How to Avoid Conflict Between Your Power of Attorney and Health Care Proxy

When assigning people to be your power of attorney agent or health care proxy, you are bound to choose the people who you deem to be the most fit for the role. A health care proxy is someone who you assign in advance to carry out your medical decisions when you are deemed unable to. A power of attorney agent is someone who is also assigned to make financial decisions for you in the situation that you’re unable to. In some cases, they can be the same person for both positions but in other cases, they can be different people. Although a power of attorney agent has different responsibilities from those of a health care proxy, it is not uncommon for the two to occasionally have some overlapping decisions. When this happens, the possibility that there will be conflicts between the two is not surprising. So what are some ways to prevent these conflicts?

Avoid Conflict Between POA and HCP

1.) Choosing One Person For Both Roles.

  • This is the simplest and most popular choice when deciding on who will be responsible for both roles. It allows for just one person to make your decisions for you (both medical and financial) in your best interest without having to go through the trouble of talking- and possibly arguing with another person. 

2.) Pick Two People Who Can Get Along With Each Other. 

  • Sometimes, it’s not reasonable to choose just one person for both roles. Not everybody is good at everything. For example, you may have an ideal person in mind for being your health care proxy but that same individual may not be a good choice to represent your finances. In this case, you would have to get another person to be your power of attorney agent. Although “getting along” may seem self-explanatory, people tend to choose others who are simply suited for the role while overlooking clashing personalities. This can lead to arguments down the line so it is best to ensure that the two representatives can get along and sort out issues in a calm manner.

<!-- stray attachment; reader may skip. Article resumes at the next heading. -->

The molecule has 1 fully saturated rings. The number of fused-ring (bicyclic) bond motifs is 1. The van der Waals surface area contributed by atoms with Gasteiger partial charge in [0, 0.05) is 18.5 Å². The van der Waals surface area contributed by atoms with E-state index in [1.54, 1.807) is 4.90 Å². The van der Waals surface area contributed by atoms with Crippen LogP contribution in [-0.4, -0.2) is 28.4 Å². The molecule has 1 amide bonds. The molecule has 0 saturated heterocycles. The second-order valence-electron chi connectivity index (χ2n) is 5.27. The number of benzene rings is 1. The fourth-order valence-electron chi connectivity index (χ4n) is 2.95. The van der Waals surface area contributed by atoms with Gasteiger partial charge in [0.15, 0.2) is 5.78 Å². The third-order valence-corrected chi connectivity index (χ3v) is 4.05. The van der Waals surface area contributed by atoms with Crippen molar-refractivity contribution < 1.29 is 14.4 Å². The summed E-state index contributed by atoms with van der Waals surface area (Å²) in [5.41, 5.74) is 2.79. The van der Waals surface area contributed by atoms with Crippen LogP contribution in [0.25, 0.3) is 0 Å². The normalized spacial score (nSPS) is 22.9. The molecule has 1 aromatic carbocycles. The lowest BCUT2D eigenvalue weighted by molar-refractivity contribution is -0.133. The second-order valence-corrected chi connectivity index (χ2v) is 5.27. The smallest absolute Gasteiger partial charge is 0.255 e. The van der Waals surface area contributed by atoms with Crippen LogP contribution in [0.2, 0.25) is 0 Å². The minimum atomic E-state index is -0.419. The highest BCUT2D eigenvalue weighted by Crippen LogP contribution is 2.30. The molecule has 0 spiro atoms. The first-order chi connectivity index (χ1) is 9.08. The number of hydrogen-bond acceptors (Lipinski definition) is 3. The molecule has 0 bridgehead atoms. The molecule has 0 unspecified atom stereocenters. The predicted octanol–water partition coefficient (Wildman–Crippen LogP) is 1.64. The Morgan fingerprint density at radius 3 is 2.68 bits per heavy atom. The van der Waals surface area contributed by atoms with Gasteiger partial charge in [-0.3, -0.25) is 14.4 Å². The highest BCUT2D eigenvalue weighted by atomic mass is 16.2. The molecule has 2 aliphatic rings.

3.) Assign a Third Person With The Power To Settle Disputes.

  • If necessary, adding a third person to be a mediator of the two can decrease the number of conflicts that may arise. Additionally, this person’s name should also be included in the documents indicating what their role is. It is best to discuss with all parties involved about your wishes and what you would want to happen in the case you become incapacitated. 

It is never ideal to have people bicker over what you might have wanted. Hopefully, with these tips, disagreements will not occur between your health care proxy and power of attorney agent. If you or a loved on is having trouble figuring out estate planning, please contact the Law Office of Inna Fershteyn at (718) 333-2395.

How to Care for Aging Parents When you Can’t be There?

All of your life your parents have always been there to support you and guide you through your development. As a child, your parents taught you how to feed yourself, dress yourself, and helped you do all your homework. Then, when you got older, your parents were there to give you advice on which college to go to and which career would be a perfect match for your passions. They were there to support you during your marriage and took care of your children when you went to work. Your parents dedicated their lives to caring for you and now the roles have reversed. Now, it is your turn to take care of them. This can be an extremely stressful task, as it is hard to allocate time to caring for your parents, caring for your children, and working full time. At the same time, it can be even more stressful leaving your parents in the care of strangers because you can't be there to care for them. The best decision in this case is to refer to an Elder Care Attorney for guidance in making the best decision for your family. 

How to care for aging parents when you can’t be there?

An Elder Care Attorney can assist you in drafting a power of attorney and healthcare proxy.

Power of Attorney: